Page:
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|Title:||Mechanisms involved in the accumulation of mitochrondrial DNA defects following anti-HIV therapy|
|Abstract:||HIV-infected patients present with a range of pathologies that have been associated with mitochondrial toxicity, and more specifically, induced through exposure to the main class of antiretrovirals used in anti-HIV therapy (HAART), nucleoside analogue reverse transcriptase inhibitors, or NRTIs. It has recently been found that such patients have an excess of mitochondrial DNA mutations when exposed to NRTIs; however, the underlying pathophysiological process of this remains undetermined. To elaborate upon this further, a range of molecular approaches were developed to study the behaviour of mitochondrial DNA mutations, both large scale deletions and single point mutations, in both tissue samples and in vitro. High throughput, ultra-deep DNA sequencing technology was also utilised to characterise mitochondrial DNA mutation burden in detail. Here I present data from physiological samples of HIV-infected individuals receiving NRTIs indicating an increased level of point mutation heteroplasmy and the level of the common mitochondrial deletion, compared to HIV-infected individuals who are NRTI treatment naïve. The mechanisms of this mutation level increase are elucidated through in vitro studies indicating that deletions accumulate through a size dependent mechanism during exposure and a point mutation level increase is mediated through a bottleneck mechanism. The possibility of NRTI de novo mutagenesis is refuted through the use of next generation sequencing technologies; the data also further supports a bottleneck mechanism of increased point mutation level. I also refute the idea that compounds associated with mitochondrial biogenesis can reduce mitochondrial depletion during NRTI exposure and that there appears to be no genetic predisposition to pathologies in sub-Saharan African individuals. I therefore conclude that there is an accelerated clonal expansion of pre-existing mitochondrial DNA mutations through NRTI exposure, which is mediated by a size dependent replication bias for deletions, and a molecular bottleneck effect which accelerates drift for point mutations. These data suggest an acceleration of normal cellular ageing through mitochondrial mechanisms in HIV-infected individuals.|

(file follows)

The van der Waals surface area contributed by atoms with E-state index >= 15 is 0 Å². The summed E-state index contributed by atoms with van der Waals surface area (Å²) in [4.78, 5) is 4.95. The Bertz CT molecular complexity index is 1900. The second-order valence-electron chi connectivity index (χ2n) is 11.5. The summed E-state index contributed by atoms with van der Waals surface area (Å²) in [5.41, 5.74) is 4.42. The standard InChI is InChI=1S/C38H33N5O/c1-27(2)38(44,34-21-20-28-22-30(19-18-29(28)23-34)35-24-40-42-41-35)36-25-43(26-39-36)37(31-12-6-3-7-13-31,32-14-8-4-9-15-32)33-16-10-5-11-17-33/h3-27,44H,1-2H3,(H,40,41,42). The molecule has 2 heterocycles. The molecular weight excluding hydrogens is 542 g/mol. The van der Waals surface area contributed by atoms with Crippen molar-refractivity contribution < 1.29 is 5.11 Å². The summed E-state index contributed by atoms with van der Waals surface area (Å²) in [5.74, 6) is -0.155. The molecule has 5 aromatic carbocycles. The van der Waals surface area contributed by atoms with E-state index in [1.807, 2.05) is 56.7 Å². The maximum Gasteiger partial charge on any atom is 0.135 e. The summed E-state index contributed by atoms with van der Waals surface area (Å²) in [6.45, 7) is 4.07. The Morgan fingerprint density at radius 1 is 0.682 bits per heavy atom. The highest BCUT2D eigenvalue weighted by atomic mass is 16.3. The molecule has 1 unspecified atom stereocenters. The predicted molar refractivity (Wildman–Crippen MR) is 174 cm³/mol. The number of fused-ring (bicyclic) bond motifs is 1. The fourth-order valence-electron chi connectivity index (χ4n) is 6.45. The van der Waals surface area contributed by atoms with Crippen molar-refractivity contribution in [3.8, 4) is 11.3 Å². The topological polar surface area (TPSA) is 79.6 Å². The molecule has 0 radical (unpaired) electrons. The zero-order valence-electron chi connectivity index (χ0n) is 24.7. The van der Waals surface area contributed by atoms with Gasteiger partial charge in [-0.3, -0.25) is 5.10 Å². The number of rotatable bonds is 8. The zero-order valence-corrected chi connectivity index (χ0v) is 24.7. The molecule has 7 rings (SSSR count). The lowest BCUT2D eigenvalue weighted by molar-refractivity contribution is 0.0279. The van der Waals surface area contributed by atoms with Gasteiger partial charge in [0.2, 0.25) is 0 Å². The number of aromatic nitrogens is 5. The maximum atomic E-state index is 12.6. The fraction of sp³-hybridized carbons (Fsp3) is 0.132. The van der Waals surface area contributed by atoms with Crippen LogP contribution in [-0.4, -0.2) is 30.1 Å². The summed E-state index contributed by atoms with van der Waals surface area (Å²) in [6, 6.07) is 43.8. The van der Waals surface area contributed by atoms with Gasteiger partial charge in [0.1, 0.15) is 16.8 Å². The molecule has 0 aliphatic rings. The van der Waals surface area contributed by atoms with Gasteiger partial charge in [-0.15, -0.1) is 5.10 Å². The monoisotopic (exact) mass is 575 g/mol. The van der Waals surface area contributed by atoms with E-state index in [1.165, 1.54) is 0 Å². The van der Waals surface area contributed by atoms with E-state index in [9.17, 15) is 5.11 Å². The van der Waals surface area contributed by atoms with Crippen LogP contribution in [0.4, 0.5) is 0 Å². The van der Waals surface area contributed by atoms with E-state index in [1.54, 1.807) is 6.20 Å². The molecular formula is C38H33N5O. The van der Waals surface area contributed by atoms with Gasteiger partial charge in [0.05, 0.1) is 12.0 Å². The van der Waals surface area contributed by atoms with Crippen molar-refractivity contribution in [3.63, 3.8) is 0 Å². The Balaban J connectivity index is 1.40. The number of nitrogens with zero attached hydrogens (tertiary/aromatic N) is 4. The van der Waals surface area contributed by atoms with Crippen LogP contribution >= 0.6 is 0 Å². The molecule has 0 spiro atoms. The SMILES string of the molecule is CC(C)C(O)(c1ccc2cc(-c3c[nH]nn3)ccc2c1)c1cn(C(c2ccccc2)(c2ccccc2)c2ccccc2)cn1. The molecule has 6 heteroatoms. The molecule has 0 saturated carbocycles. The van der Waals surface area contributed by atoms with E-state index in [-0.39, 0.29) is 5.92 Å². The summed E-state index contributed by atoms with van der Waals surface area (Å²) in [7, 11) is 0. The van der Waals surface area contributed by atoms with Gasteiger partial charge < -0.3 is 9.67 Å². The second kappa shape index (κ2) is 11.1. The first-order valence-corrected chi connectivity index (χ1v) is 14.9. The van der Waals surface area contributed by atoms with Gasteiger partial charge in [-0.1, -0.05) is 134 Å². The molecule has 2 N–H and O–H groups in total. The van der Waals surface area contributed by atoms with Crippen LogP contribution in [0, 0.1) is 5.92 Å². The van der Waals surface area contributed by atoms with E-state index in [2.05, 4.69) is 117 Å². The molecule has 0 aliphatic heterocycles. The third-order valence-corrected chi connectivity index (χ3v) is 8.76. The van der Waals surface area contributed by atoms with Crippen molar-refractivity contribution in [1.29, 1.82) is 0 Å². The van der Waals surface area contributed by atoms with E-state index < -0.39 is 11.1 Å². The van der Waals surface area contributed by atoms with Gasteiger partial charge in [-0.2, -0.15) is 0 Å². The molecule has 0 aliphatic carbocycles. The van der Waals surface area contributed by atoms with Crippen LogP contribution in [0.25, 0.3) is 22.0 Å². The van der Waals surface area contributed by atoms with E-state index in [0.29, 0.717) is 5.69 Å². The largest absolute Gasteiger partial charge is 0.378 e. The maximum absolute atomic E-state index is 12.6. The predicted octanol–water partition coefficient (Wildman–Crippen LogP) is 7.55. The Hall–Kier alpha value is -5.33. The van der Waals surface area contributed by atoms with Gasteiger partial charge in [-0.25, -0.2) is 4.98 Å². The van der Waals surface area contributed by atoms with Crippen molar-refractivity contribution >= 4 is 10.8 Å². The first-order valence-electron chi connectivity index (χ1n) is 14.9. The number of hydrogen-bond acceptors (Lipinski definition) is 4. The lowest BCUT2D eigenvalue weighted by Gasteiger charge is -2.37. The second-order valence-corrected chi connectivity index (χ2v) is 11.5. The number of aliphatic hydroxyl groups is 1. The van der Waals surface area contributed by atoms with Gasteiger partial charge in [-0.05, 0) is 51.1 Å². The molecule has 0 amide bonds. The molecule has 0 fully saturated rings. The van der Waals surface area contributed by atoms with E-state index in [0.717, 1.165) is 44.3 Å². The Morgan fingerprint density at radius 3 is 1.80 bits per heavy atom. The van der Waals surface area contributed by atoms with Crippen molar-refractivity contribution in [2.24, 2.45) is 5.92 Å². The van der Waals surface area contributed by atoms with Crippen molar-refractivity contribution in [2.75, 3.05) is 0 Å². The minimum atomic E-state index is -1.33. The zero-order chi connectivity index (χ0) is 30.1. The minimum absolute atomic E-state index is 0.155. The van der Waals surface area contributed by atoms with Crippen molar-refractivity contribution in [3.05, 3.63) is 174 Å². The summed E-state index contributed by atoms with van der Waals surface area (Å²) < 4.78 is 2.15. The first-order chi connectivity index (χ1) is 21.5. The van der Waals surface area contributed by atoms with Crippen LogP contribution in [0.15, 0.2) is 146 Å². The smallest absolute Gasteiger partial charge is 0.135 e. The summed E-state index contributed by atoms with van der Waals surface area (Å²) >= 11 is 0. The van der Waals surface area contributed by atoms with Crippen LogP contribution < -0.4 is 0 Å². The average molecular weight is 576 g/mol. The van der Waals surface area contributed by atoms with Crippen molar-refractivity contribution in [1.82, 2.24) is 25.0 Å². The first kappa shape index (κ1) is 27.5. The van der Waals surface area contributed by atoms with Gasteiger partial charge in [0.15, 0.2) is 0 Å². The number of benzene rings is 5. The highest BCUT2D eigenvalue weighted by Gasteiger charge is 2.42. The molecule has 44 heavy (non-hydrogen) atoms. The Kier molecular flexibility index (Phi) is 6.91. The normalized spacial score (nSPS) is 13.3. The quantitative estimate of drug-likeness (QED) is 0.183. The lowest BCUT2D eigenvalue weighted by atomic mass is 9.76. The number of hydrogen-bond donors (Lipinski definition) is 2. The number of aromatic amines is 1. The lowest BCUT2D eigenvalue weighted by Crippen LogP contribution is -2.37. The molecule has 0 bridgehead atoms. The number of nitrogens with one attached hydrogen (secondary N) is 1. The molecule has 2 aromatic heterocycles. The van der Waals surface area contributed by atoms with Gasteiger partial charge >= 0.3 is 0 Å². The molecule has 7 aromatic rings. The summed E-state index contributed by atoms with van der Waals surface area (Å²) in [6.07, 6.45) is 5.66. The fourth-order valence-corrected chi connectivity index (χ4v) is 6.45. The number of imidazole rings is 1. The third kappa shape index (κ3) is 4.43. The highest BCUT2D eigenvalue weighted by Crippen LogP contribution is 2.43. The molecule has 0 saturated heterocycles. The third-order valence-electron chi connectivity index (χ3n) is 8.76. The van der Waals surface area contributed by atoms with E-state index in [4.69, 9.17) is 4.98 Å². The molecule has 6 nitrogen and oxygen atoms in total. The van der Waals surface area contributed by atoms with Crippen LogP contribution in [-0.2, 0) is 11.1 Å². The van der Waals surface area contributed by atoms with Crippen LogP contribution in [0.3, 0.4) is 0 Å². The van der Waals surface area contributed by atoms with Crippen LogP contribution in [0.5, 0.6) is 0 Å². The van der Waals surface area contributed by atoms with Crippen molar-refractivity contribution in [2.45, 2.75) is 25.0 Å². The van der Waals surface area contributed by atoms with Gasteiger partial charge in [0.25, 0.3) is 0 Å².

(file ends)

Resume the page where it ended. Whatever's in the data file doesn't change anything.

|Appears in Collections:||Institute of Genetic Medicine|
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|Gardner, K. 15.pdf||Thesis||4.38 MB||Adobe PDF||View/Open|
|dspacelicence.pdf||Licence||43.82 kB||Adobe PDF||View/Open|
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